Getting something done in Washington and the church
The USCCB, Deal Hudson, and the Monday morning conference call
One year after hope came to Washington
Today marks the one year anniversary of the inauguration of President Barack Obama. Last year it seemed that most of the country was filled with hope (though certainly some were filled with dread).
Today, little of that hope seems to be left.
But rather than blaming Republicans for sucking out all of the liberals' hope or blaming Democrats for squandering their supposed "control" of Washington, one group is proposing a different solution. Their goal: Change Congress.
Manger Danger: Let's keep Uncle Sam out of church affairs
Let's keep Uncle Sam out of the nativity scene by reinforcing the wall between church and state.
Our varied beliefs can bring us together to feed the hungry and comfort the afflicted; to make peace where there is strife and rebuild what has broken; to lift up those who have fallen on hard times. This is not only our call as people of faith, but our duty as citizens of America, and it will be the purpose of the White House Office of Faith-Based and Neighborhood Partnerships."
The election of an African American president has stirred excitement, but a leading black theologian says visions of a “postracial” America are premature and misguided.
At the root of her theology, says M. Shawn Copeland, is the pursuit of the question: What is the best, the most worthwhile way to live? While Christians understand that the reign of God is not an achievable result of human endeavors, we are called to make the world around us “our best hope this side of the reign of God.”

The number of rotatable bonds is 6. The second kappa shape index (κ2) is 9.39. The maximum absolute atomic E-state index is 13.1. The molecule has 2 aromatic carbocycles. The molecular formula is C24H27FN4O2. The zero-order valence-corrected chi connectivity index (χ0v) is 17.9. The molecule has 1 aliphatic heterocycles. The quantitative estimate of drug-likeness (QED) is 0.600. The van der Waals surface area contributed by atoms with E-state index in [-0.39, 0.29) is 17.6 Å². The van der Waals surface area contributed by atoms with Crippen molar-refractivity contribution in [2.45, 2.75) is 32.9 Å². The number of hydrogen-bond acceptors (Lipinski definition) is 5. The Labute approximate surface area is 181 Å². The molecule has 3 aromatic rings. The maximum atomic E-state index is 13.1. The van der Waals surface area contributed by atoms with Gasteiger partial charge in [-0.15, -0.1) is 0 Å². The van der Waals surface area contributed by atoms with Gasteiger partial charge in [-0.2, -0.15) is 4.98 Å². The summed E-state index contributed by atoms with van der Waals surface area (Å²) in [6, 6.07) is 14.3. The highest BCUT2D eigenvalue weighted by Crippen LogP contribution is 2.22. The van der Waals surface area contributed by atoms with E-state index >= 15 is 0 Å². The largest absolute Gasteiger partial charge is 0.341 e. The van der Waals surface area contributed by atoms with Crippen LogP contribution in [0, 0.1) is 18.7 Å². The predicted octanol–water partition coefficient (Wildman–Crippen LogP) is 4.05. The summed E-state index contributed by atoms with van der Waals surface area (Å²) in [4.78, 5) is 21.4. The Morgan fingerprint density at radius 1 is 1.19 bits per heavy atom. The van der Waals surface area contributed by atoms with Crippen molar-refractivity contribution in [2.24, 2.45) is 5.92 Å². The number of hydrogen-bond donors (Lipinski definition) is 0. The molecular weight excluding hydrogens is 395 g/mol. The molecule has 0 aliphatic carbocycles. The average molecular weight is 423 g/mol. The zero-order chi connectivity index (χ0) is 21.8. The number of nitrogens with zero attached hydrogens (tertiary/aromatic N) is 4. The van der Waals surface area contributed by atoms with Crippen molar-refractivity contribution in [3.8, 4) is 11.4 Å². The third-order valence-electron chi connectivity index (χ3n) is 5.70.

Hollywood tells us that cleaning up Washington depends on the integrity of those we send there. But that’s only part of the story.
Soon the 2008 presidential campaign will be over, and the airways will be free of electoral promises and polls, for a few months at least. During this brief hiatus political junkies who can’t get their daily dose of campaign stories and scandals from the “real TV” we call network and cable news will have to rent movies about the drama and comedy of electoral politics.
What's "real Catholic" mean?
A new website is attempting to draw the 18-35 crowd into a strict Catholic Church. RealCatholicTV.com claims to have what young adults want: cool online video content and rigid, traditional teachings.
Nuns in action
A few of stories of political nuns:
First, perhaps the oldest voter in this election is a 106-year-old nun living in Rome, aired on CBS News. This is the second of time she has voted in her long life, and the last time she vote for Eisenhower. This time, she's voting for Obama, but she was shy to show her button on TV and "campaign" for him.
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